Plasma therapy is being used across the world both for emergency use, as well as in clinical trials (23). Currently more than 204 trials are ongoing for convalescent plasma treatment based on regulatory requirements (24). Some studies published trial results, and the findings are summarized in Table III. Among four published studies, one study from Spain shows promise; however, a trial in The Netherlands was halted when it was observed that patients already had high antibody titers; trials in China and India did not prove to be effective (25–26). Plasma therapy was found to be effective in two small trials conducted in China (26–27). The Mayo Clinic reported statistically significant benefit by decreased mortality rates in severe cases; patients who received plasma therapy within three days of diagnosis had a seven-day death rate of 8.7%, while those who got plasma four days or later had an 11.9% rate (28).
In summary, although the efficacy is yet to be proved with results from a large, randomized trial, the safety aspect has been addressed by expanded access trials (6). Results from well-structured trials would help the understanding the efficacy and safety of plasma therapy.
This article describes a detailed risk identification and evaluation of plasma therapy for the treatment of COVID-19 patients using FMEA. This process ensures a thorough systematic approach of ensuring comprehensive risk assessment. These risks can be either a direct result of plasma therapy, or indirect: multiple, sequential, or cascading. By understanding all the risks involved in plasma therapy, health care providers can be aware of mitigation strategies prior to severe safety events and ensure safe treatment of COVID-19 patients.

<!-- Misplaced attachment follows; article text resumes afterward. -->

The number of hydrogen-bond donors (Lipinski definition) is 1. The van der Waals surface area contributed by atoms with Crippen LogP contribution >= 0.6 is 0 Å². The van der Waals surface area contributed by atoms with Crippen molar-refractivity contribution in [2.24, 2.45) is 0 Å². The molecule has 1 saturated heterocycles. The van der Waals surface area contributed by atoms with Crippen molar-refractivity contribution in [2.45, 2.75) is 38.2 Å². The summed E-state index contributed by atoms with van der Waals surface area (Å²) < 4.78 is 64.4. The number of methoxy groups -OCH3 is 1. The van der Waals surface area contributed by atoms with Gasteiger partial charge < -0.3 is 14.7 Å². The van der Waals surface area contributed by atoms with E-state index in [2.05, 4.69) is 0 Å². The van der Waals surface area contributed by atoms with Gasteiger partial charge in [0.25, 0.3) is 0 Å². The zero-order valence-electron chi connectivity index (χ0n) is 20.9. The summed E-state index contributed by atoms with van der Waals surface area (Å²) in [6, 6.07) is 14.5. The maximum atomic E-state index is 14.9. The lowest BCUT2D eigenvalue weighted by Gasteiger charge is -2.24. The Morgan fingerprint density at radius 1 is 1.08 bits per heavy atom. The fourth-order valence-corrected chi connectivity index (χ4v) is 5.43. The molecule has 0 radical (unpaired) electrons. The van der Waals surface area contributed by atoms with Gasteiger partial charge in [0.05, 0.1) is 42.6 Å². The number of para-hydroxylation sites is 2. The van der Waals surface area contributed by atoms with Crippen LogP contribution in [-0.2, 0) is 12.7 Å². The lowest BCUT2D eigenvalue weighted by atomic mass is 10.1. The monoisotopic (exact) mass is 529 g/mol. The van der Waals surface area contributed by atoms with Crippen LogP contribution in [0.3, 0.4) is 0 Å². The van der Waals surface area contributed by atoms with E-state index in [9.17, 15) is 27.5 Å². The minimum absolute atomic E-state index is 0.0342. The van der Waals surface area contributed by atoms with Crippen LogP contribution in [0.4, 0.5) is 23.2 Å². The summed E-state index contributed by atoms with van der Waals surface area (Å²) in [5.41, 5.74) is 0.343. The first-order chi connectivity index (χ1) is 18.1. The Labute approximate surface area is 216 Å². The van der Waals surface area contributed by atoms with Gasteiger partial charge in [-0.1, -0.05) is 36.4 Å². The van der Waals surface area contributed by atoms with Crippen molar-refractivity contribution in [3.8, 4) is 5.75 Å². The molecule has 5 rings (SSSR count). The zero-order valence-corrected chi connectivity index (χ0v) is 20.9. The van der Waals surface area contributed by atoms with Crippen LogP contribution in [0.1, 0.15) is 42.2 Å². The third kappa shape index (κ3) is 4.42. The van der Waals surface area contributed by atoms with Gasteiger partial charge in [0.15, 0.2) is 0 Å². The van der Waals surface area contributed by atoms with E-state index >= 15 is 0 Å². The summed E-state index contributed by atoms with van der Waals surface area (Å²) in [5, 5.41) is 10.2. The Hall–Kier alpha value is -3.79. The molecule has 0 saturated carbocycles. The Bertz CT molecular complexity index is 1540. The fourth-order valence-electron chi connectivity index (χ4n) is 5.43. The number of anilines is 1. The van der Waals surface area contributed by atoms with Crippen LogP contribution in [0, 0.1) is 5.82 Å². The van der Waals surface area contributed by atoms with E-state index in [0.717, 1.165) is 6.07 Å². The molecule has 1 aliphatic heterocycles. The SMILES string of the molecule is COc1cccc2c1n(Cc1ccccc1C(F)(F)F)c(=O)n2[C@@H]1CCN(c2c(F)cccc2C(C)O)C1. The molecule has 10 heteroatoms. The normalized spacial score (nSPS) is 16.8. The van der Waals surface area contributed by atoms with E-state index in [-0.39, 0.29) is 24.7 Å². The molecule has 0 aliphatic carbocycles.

The project “Speeding up the Lab to Market Journey: Repurposing Drugs for COVID-19” is supported by a grant from Department of Scientific and Industrial Research (DSIR) under its Access to Knowledge for Technology Development & Dissemination (A2K+) scheme.
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Smritie Sheth is scientific manager; Ravindra Khare is CSO, and Atul Khandekar is COO, all with SymphonyTech Biologics; Guljit Chaudhuri is managing director, BioInnovat, New Delhi, India, Shilpa Jindani is medical director, Family Medicine, Thousand Oaks, CA; Narendra Chirmule* (Narendra.Chirmule@symphonytech.com) is CEO, SymphonyTech Biologics, Philadelphia, PA; Brinda Kakkar is senior resident, Bharati Vidyapeeth Medical College and Hospital; Raman Govindrajan is director and CSO, Samrud Foundation for Health and Research, Bangalore, India; Smita Kale is associate manager and Ranganayaki Nagaraj is manager both with Venture Center, Pune, India; and V. Premnath is head, NCL Innovations at CSIR-NCL and director, Venture Center, Pune, India.
*To whom all correspondence should be addressed